Leveling Up?

Level Developments Precision Engineers Level

By Dennis Davis

Everyone knows (or should know) that it’s important to get your turntable perfectly level. For most vinyl enthusiasts, the inexpensive spirit level is the tool of choice, a short length ‘box (or ‘carpenter’s’) level being the most cost-effective solution: that or any of a host of ‘audiophile’ accessories, often small, ‘bulls eye’ levels. Set the level across the platter and adjust the table until the bubble centers between the two parallel lines (or in the circle) at the center of the level’s vial. Job done! Or maybe not…

A typical box level picked up at your local DIY store generally claims to be accurate, depending on make and model, to somewhere between .3 and 1.0 millimeters. That means it will reflect a down-angle of 0.3 to 1.0mm in a 1m distance. For years I’ve used a 10” box level from Austrian manufacturer Sola for most of my leveling needs. It claims a “measuring tolerance” of .5 mm, is easier to read than most other brands and, truth be told, it is bright red and way prettier than most of the more common levels on the market, so I keep it around for its good looks. This kind of accuracy may well suffice for leveling audio racks and platforms, but it is certainly too crude a tool for leveling a turntable.

A few decades ago, I discovered that there were more sophisticated instruments than your average, generic box level. On the recommendation of an architect audiophile friend, I picked up a machinist’s (sometimes called an engineer’s) level, the Starrett No. 98-6. The Starrett is a heavy cast iron affair with a scale of 12 parallel lines within which to center the bubble, rather than the standard two. The difference in accuracy between a box and machinist’s level is quite significant. Compare this photo of the Sola box level next to the Starrett machinist’s level. The turntable surface was leveled using the box level and the machinist’s level set down next to it. The box spirit bubble appears to be centered, but the Starrett shows that the device is far from level. Clearly, what is sufficiently level to a carpenter is way off center to a machinist. And, yes, if you level the turntable with the machinist’s level, the box level reading still looks centered.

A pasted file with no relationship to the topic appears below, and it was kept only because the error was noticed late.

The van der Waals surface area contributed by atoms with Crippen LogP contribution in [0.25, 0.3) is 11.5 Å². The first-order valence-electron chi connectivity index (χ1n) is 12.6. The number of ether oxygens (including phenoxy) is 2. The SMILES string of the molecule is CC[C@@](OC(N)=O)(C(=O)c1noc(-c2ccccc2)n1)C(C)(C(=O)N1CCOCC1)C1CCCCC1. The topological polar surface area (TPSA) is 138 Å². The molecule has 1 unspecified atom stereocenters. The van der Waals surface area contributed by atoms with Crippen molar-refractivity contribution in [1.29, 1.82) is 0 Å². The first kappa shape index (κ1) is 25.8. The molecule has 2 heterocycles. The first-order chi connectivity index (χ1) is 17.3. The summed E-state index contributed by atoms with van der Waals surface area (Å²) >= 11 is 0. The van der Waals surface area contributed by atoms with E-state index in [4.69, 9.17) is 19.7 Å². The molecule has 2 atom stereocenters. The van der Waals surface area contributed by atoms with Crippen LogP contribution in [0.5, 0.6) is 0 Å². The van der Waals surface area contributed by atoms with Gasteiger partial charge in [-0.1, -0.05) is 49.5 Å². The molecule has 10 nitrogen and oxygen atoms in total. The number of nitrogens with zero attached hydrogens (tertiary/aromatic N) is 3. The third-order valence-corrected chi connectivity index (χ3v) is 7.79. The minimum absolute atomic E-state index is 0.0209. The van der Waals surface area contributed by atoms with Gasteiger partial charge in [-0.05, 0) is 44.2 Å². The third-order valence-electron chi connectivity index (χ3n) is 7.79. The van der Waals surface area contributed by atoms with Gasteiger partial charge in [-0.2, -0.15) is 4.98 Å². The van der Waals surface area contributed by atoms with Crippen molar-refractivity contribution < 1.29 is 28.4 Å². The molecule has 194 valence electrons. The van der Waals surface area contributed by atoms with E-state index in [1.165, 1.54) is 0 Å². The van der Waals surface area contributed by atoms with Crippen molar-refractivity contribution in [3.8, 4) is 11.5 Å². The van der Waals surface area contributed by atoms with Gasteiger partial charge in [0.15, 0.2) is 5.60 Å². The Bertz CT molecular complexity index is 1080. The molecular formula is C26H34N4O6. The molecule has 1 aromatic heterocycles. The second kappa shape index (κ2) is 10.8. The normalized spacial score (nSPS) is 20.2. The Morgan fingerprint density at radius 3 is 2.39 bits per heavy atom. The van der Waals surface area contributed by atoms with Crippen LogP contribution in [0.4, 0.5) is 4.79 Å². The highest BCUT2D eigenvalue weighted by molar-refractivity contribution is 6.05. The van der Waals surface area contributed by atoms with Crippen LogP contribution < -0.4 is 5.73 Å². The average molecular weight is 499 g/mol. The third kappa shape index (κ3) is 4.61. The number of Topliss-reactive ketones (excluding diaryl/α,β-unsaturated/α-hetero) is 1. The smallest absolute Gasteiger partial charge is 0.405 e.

The smaller the scale of the item you are leveling and the greater its operating precision, the more critical the tolerances needed to make it work. Imagine trying to construct a house to the precision of a machinist’s level—the construction time would escalate as would the price, but the house would look and perform the same. A machinist’s level is generally used to level machine tools in a manufacturing shop, where tighter tolerances are required than those used in general construction.

The US built Starrett machinist’s level has a published specification of “accuracy per foot” of .005 inches per foot (or roughly, a genuine 0.3 – 0.4mm/m). That is at least as accurate as the best off-the-shelf box level – and probably significantly more consistent. It costs almost ten times as much as a short box level, but in the realm of audiophile gadgets, we are still talking pocket change. But what’s more important is that when it comes to your turntable, you can HEAR how level it is. Believe me, you need your turntable to be way more level than the timbers in your home, or the lathe in a machine shop.